We get back to our compound, and I decide to pull out my Fulfulde flashcards while Martine sits in the shade, and Grandmere takes a nap. I think I’m going to offer them some of my next creation from the kitchen. I’ve been getting pretty good at banana bread. I just hope it doesn’t scare them off permanently.

So I’m encouraged at the progress on goals 2 and 3 today. Let’s just hope my stomach shares that sentiment, in the name of integration!

Thursday, October 16, 2008


What do you eat?

I’ve gotten a lot of questions about this! My gourmand South Louisiana family in particular seems to be scoping out the Cameroonian culinary options, so this one is for you guys.

Technically, I should split this category into two: What do Cameroonians eat? … and then, what do I eat in Cameroon!

Cameroonians: Blobs really do seem to be a recurring theme in Cameroonian cuisine, mostly consumed in the form of couscous. That means take any grain, mash it up, then cook with water. Corn for example. The other day I heard a repetitive thunking sound outside my window. I looked outside and I saw my neighbors, three women, gathered around a huge version of a mortar. Each woman was holding what looked like an oversized pestle. The women were going around the circle, taking turns thrusting the giant pestles into the container to mash the corn. I actually have a wall hanging that shows this exact scene, but I had never seen it before myself! Sorry I didn’t get the real-life version, but here is the wall hanging, which will have to suffice for now.

Once your grain of choice is mashed it’s cooked with water and molded into the blobs. That’s couscous! So corn couscous = grits. I’ve eaten couscous of rice, millet, and manioc, a fabulously flavorless root vegetable, which also has the disgusting quality of being “gluant.” The best way to translate that is—rubber cement. I haven’t met an American yet who likes it. One of my sisters (although unnamed, Family, I think you can guess which one!) likes to eat with her hands. Well she will love it in Cameroon. The Cameroonians go at the couscous, and most other solid foods, with their bare hands. Couscous is typically served with a sauce. You tear off chunks of the couscous blob, dip it in the sauce, and enjoy. The first time I, in my American rationale of “it all ends up in my stomach anyway”, mixed together couscous and sauce in one plate, with a fork, the Cameroonian I was with was disgusted. I’d obviously just arrived. He told me that he knows Cameroonians who would get up and walk away from the table if I did that. So remember: keep couscous and condiments separate.

There are a variety of sauces to go with those couscous-es. Think mix and match! Tomato-y meat sauces, tasty green sauces made with leaves I don’t recognize, delicious spicy peanut sauces. My neighbors spend huge amounts of time plucking the leaves off of plants, which they then dry in the sun to form the base of the sauce. For a protein-plus variation, throw in a few beans with your leaves. But at all costs avoid gumbo sauce. Gumbo is Cameroonian French for okra, not to be confused with the delicious brown Louisiana soupy substance. Gumbo is slimy as hell. The absolute worst is couscous de manioc with gumbo sauce—it is Sticky coated with Slimy and guaranteed to make you not as hungry as you thought you were.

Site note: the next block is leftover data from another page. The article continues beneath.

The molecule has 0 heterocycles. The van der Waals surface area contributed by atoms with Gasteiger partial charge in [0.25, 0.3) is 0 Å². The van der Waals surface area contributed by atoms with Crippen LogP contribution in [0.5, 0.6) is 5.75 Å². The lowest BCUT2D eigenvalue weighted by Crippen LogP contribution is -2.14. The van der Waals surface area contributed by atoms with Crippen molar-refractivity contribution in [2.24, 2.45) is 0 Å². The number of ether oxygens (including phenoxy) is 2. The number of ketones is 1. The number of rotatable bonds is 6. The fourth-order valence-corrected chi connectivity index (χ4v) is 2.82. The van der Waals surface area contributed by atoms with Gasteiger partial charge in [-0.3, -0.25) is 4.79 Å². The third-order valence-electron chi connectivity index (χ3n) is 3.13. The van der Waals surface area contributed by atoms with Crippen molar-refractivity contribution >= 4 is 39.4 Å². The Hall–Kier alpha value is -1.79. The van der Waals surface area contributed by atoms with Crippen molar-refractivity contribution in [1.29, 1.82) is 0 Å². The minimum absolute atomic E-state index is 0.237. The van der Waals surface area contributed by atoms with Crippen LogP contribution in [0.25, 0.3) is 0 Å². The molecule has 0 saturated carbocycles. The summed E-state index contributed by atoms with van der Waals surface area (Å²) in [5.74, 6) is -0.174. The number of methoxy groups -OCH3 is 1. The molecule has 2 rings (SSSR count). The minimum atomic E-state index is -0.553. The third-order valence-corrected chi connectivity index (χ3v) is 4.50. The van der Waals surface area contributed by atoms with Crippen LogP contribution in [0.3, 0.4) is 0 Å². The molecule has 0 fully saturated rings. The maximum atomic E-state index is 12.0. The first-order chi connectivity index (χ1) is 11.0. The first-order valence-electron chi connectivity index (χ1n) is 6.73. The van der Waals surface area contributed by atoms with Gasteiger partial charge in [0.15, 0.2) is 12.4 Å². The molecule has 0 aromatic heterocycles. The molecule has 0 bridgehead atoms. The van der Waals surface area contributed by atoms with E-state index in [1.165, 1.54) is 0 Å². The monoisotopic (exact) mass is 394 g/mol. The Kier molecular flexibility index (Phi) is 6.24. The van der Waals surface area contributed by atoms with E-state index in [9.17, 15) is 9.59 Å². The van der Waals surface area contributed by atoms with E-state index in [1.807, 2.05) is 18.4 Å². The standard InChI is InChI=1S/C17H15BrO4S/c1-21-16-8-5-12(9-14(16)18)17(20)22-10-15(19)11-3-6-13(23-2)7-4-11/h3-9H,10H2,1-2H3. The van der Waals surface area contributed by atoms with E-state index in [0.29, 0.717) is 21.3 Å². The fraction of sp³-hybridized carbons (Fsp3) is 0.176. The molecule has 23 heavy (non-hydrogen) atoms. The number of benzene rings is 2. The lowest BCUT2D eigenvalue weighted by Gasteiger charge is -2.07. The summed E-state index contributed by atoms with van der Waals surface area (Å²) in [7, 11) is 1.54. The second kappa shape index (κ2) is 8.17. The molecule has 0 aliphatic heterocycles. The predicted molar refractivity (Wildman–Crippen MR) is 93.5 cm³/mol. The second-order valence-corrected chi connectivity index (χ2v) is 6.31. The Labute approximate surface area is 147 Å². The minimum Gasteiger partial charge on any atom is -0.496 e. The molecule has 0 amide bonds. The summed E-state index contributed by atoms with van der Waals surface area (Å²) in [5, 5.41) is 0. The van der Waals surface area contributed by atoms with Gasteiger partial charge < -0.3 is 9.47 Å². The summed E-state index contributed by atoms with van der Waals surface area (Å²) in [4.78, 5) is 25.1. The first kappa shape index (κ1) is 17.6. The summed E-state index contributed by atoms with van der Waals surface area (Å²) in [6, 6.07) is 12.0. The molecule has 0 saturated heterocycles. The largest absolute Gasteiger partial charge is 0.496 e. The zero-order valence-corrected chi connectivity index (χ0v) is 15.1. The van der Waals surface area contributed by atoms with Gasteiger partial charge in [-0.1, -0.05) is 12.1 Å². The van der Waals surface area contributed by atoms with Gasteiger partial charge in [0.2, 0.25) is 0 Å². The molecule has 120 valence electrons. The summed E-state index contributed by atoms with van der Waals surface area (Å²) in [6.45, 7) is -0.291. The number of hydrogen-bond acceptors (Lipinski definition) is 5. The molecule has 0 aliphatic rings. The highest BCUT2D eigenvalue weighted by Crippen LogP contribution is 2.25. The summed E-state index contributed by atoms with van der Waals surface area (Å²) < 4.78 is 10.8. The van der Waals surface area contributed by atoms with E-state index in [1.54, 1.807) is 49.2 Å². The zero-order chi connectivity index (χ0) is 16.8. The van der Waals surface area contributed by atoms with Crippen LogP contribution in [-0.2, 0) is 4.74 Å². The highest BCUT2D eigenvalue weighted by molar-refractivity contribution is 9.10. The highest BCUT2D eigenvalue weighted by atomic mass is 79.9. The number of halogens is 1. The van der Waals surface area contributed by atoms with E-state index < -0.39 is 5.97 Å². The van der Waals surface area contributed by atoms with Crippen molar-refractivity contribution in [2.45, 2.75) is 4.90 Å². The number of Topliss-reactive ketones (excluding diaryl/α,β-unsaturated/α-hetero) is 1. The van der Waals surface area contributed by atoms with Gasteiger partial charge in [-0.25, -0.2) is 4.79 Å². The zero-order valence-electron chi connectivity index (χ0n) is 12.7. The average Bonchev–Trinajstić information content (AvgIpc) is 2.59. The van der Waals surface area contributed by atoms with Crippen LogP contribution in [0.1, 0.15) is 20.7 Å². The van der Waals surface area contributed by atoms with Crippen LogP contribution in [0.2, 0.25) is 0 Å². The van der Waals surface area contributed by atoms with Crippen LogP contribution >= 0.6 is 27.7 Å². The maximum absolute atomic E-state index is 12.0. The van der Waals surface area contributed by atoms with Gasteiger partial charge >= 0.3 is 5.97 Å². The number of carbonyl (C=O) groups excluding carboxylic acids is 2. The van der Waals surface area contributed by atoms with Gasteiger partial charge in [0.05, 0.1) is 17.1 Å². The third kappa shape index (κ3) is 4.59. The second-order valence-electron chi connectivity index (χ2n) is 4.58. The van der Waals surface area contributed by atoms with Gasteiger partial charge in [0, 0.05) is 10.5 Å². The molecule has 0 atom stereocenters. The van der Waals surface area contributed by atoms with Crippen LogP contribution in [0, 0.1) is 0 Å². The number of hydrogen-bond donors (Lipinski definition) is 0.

Okra drying in the sun for gumbo sauce. Steer clear.

Red millet drying against my house. They also make a local beer out of millet, called bilbil. Not bad.

Beans and beignets are the breakfast of local champions. Just on my way in to work, there are about five different women selling B&B on the side of the road—amazing motivation to get out of bed! Beef, broth, and beignets are also a basic breakfast. In the category of “things you never knew you could put in your omelet,” … add spaghetti. Spaghetti omelets seem to be all over the country. I was so skeptical at first but they are incredibly satisfying!!

Here's a typical kitchen in my area: source of all the above described goodness. Outdoors, with a traditional three-stone fire. The pot sits on stones and wood burns underneath. (This is my neighbors' place, with whom I share my compound.)

That's corn dangling in front of the door, hanging out to dry.

A few other ‘Roonian basics: since the Fulani people are herders, we’ve got cows! The beef here is good! Peanuts abound. I can get fresh nuts, fresh-smooshed peanut butter sold in handy one-serving plastic sacks, or another concoction that is the Cameroonian version of a Power Bar. It’s a dried up, pencil-shaped stick made of peanut paste. It feels like sheer protein and costs next to nothing. Lastly, only in Mokolo it seems, we have tofu! I finally found the non-berry-blob version of it. It’s called awaara, and I think I am going to eat it for lunch every day for the next two years.

Lastly, somehow in spite of the abundance of cows, the closest thing we have here to cheese is called the “La Vache qui Rit.” The Laughing Cow. Just why is she laughing?! It’s some semblance of dairy, wrapped in aluminum packets, with a cartoon girly cow on the front of the package. That stuff has scared me ever since I first saw it for sale on the sidewalks of Haiti. If it can survive the tropic sun, it’s not cheese, and I see why that cow is laughing!

And then, there is what I eat, your typical Peace Corps Volunteer. All that corn mashing and pounding? No thank you, I just make popcorn, with salt and sugar on it. That’s a trick I learned while in training, and who knew how amazing it is! Wood burning stoves? I’m lucky to have gas and a burner. I’m getting good at making breads: banana, peanut butter, rosemary, sweet potato. Recently, I delved into soups: tomato, potato, eggplant. Why anyone would eat hot soup in the middle of the desert is beyond me. I do it anyway. It’s true that every thing takes longer to prepare here—there are no shortcuts, but I get by just fine. So, now you have the added bonus of knowing you won’t starve if you come to visit me! And to those of you with a culinary inclination, feel free to send any good and simple recipes my way!

Monday, October 13, 2008

Embarrassing Confessions

I can’t believe I came to Cameroon and have totally fallen for an American TV show. When we left training, I had thirty-six new movies on my external hard drive, courtesy of swaps with other trainees. However, I made a vow to myself of no movie-watching during my first three months at post. That’s because I have plenty of work-relevant materials I should be reading… not to mention that whole cultural-exchange/get-out-in-the-community objective of Peace Corps….